Regardless of whether Mark Madoff had worked on the scheme, he profited from it, and thus his wealth was subject to confiscation.
We know that Mark Madoff’s name was so thoroughly tarnished that he despaired of ever returning to good repute. Link here.
Mark Madoff‘s suicide shows a good name going bad. From having been proud of the name Madoff, Mark suffered the unbearable anguish of having his name become a stigma.
Mark Madoff killed himself because he could not live with the shame. He must also have calculated that with him gone, his wife and children could change their names and escape the family curse.
French sociologist Emile Durkheim speculated that there were four different kinds of suicide: egotistic, altruistic, anomic and fatalistic. Mark Madoff‘s seems to have been altruistic: he killed himself to save his family.
Even if Mark Madoff was not directly responsibility for his father’s massive fraud, still, for having worked in his father’s company and for bearing his name he was shunned from society.
Mark Madoff seems to have suffered because his father failed to understand the difference between shame and guilt.
I speculate that Bernard Madoff imagined that he was fulfilling his role as protector and provider. He was providing richly for his family and would protect them by refusing to implicate anyone else in his crimes. It must have felt like a moral act. It was his largest miscalculation.
He would take the fall and live out his days in prison. With him out of the way his family would be able to move on with their lives.
The guilt would be his and his alone. As it happens, guilt is not transferable. If you steal a goose you and you alone are punished. Your family does not bear any criminal culpability for your misdeed.
This is why guilt is a weak social sanction. A man like Bernard Madoff can imagine that he can pay for his crimes while still protecting his family.
Shame is the stronger sanction because it does not just affect the person; it affects the name. Shame is shared because reputation is held in common.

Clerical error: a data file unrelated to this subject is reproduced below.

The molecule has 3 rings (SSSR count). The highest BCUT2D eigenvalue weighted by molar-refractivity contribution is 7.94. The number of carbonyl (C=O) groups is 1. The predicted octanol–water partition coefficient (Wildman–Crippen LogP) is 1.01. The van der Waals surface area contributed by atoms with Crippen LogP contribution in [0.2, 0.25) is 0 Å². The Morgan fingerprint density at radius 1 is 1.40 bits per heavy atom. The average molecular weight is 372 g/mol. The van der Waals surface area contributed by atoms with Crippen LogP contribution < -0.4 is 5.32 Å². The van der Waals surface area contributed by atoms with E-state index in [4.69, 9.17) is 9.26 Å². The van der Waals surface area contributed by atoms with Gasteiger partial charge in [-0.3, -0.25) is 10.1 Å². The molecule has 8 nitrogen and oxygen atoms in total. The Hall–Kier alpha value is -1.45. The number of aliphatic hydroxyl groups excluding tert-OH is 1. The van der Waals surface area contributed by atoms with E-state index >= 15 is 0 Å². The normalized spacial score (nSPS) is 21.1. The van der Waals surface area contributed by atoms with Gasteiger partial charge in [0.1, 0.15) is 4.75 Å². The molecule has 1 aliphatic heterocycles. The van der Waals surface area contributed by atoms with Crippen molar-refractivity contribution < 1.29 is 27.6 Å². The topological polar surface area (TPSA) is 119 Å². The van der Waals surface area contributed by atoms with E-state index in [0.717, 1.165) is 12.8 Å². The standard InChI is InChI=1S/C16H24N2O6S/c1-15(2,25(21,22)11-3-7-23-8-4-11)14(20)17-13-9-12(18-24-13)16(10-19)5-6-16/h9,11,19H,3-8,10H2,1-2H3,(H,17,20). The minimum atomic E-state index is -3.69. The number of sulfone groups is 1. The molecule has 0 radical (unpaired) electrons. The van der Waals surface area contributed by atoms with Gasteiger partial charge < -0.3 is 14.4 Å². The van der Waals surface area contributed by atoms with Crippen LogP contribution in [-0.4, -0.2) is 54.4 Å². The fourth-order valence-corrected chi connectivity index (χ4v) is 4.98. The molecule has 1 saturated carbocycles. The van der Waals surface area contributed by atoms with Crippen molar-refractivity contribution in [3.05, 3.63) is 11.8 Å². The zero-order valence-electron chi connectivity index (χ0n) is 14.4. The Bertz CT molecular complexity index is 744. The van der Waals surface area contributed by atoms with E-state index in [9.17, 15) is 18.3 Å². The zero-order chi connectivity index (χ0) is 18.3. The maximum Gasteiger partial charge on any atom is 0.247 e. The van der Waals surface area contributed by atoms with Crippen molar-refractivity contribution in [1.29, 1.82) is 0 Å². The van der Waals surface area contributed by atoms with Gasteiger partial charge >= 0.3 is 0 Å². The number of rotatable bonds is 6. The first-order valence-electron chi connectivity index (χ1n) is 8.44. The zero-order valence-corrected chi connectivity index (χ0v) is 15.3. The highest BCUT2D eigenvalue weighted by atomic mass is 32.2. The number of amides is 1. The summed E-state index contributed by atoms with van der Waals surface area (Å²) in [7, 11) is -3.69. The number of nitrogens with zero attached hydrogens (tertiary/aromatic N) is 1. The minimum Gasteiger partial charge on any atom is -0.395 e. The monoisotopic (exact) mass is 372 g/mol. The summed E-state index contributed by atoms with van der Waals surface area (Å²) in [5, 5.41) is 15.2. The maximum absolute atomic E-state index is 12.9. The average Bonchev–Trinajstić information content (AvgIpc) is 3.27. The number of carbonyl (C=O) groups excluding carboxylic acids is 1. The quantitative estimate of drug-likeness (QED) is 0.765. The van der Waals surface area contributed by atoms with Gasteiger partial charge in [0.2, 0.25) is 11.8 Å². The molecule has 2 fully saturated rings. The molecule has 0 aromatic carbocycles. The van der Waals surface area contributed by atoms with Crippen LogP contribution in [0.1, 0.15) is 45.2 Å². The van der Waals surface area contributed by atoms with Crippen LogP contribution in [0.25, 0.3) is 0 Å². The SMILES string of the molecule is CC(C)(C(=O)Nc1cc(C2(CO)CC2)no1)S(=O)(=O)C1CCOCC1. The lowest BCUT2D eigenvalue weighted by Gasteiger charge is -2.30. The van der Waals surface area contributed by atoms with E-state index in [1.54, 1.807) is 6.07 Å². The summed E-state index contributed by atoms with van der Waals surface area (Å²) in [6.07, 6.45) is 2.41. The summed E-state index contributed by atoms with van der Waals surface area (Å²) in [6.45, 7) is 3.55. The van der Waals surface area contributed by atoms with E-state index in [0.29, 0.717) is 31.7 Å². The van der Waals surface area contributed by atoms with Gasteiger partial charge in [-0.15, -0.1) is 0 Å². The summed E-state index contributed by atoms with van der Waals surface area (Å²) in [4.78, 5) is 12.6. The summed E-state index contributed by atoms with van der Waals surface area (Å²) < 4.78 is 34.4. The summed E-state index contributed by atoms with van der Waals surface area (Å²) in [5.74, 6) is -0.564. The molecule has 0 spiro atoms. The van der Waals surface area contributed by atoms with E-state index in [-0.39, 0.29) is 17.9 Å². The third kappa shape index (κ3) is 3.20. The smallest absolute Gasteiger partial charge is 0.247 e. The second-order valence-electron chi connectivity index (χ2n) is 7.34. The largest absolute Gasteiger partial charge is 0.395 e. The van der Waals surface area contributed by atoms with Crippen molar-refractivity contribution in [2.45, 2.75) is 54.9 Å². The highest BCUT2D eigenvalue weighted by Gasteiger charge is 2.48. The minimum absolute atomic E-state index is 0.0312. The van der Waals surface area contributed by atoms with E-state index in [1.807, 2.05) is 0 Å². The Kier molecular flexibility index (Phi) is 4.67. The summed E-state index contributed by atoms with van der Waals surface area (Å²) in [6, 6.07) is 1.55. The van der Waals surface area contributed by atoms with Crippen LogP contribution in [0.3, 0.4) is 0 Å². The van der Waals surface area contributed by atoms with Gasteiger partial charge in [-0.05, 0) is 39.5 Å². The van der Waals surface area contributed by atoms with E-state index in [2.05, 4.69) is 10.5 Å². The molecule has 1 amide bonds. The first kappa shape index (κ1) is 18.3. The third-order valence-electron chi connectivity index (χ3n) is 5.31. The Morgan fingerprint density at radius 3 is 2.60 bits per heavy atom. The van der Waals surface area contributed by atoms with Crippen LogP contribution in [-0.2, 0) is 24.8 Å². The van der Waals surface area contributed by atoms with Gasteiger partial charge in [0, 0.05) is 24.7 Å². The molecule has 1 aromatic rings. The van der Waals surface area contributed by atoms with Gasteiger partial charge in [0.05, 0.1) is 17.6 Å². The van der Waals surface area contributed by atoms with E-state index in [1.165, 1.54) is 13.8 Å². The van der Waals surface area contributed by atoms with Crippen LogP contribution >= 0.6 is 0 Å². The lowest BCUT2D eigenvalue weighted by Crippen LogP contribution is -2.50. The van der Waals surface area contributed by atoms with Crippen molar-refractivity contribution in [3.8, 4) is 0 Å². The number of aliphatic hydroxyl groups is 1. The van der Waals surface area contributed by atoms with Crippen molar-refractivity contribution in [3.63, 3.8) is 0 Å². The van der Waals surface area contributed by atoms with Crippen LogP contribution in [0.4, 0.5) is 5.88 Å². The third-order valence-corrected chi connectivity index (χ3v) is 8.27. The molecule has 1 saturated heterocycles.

In some ways it feels unjust to punish, by shaming, people who were not even accomplices. Yet, for being affiliated with Madoff, and for having enjoyed the benefits that accrued to him from that affiliation, his family has also been subject to the most severe social opprobrium.
Shame is the more effective sanction. If you fear guilt, you also know that you can pay off your debt to society, with time, or even with your life. Guilt can become part of the cost of doing business.
If you fear shame, you know that your own punishment will pale in comparison to the pain experienced by your family. Your pride in protecting your family will end up being a delusion.
Thus, shame is the ultimate deterrent.
Reports from his prison suggest that Bernard Madoff was so anguished at his son’s death that he withdrew from all interactions with others. Could his son’s suicide have been the moment where he fully grasped what he had done, not just to himself, but to those he loved?
Did he see at that point that his plan had failed, not just because he had been caught-- surely, he knew that he would be caught at some time or other-- but because his ignominy has also been visited on his family, to the point where his eldest son no longer wanted to live with the Madoff name?
Mark Madoff found one way to save his own wife and children. He hung himself with a dog leash.